Originally Posted by Shadowmage
Sure it does. If Intel's SpeedStep tech was poorly designed, then Dothan would waste energy running faster than needed. AMD's PowerNow! tech is very well designed. Take a look at the Uniwill 258KA0 review from LaptopLogic; even with a 81.5W TDP DTR processor, it got 4hrs+ in the Batterymark Life run.
Well, I don't think anybody would agree that the Pentium-M is poorly designed, AMD fanboy or not... as for the Uniwill, I have no idea. Considering the Pentium-M clocks down to 10W whereas the AThlon 64 the Uniwill uses clocks down to 11, and the Athlon 64 gets far more battery life, I'd say there's a lot more at work than just the processor. I have no time to look, but any of these could be attributed to the screen, chipset, RAM, wifi card, cooling, or the video card.
|Intel 915 chipset actually has a bug, that makes it use too much power. This info is off the top of my head, so can't give you too much details, but if you use Google you can find this to be true. You're still looking at the Life run, and I already explained why Turion wins in that (superior drivers).
The drivers? How so... I'm interested in learning more on this, but I was unable to find any pages that refer to this. Could you possibly see if you could find where you saw this so I could read into it?
|All I can say is... LOL
Has ANY official review ever created feature "undervolting" results? This is a mainstream review, so don't expect absurd things. And you explained it yourself: Pentium M at LOWEST CPU SPEED got 3hrs 25min. How's that suspicious?
As for the undervolting, its just one means of extending battery life. True, almost all reviews don't do it; but then, most reviews don't under/overclock their video cards and switch out memory. I figured since it was alright to optimize the notebooks, undervolting was in the same ballpark.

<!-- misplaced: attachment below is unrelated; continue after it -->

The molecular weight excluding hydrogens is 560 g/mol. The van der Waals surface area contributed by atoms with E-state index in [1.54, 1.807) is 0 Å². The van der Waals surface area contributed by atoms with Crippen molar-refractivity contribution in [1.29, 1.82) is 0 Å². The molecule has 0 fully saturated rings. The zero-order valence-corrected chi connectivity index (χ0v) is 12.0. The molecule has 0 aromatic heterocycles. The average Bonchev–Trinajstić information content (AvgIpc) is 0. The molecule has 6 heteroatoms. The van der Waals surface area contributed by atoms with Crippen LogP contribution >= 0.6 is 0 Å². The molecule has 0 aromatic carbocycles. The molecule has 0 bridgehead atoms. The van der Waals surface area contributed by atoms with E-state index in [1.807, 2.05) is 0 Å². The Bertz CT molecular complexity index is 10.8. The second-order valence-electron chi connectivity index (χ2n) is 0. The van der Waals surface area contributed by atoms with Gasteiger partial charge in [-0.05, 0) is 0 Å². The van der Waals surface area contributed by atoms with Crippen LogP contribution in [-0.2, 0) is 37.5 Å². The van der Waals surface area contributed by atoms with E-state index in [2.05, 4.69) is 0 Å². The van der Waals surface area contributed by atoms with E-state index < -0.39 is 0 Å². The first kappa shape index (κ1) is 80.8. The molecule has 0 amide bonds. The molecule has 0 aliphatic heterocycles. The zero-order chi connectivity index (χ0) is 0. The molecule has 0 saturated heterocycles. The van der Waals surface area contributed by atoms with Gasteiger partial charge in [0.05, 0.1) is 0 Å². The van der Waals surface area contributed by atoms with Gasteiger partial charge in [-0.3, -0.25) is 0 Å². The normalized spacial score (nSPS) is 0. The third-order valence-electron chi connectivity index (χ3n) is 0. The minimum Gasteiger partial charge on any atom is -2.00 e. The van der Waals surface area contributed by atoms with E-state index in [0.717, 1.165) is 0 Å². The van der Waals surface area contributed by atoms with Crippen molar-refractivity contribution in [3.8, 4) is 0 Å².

|This is kinda obvious. DDR400 CAS2.5 is the STANDARD for Turion. DDR533 CAS4 is the STANDARD for Dothan. Acer was just being miserly pricks by choosing to go with DDR333.
But the difference here is, they replaced
--as in took out what was provided and put in their own preference--the RAM in the Ferrari. In other words, they used the most efficient memory. So to be fair, why didn't they do the same for the Pentium-M? There's faster memory available for it as well, which indicates they showed a definite preference to the Turion.
That being said, I'm liking the Turion more and more, but I'm not really liking where its available. I love AMD processors for the desktop (how can you not?), but I think that benchmarking needs to be expanded for the Turion. It seems like all too few people have reviews of it, whereas you can throw a rock and hit a dozen reviews of laptops featuring the Pentium-M. Still, not looking at the components themselves, I fail to see how certain components drain less battery life even though they're using more power. That was my main problem with the review--not the fact that it was by Intel or AMD. If it is indeed some kind of bug with Intel's chipset (which is very odd, to say the least), that would open up all kinds of explanations.
runninkyle17: I'm looking forwad to the same benchmark! AMD is definitely on its way to _really_ breaking into the market and taking serious sales away from Intel. If only the larger manufacturers started using the Turion... the Thinkpad would be godly if they did! The same goes for most of the other manufacturers. Unfortunately, Dell and what not have an Intel-only agreement, which will definitely hinder their break in.
Laptop<3: The Turion isn't a faster chip? Well, it all depends on what you're looking at. I mean, if you're talking about frequencies, they're more than well-matched... if you're talking about performance, that entire subject seems to be a bunch of big unknowns. Pentium-M owners say its Intel, Turion owners say its AMD. As for the battery life... that's also very, very subjective. For one, the quality of the battery determines the length, as does heat, etc.. Plus, what if one computer uses a nicer screen while another uses a bad one? Its not at all uncommon for there to be several different screens in the same notebook line.
So in short, Turions are actually quickly rising... I think Intel has gotten real comfy with its position, and it may actually have to start really pushing for new R&D in order to run head to head with the Turion. It'll definitely be interesting to see the dual-core P-M, although it remains to be seen when and if AMD will release one sooner.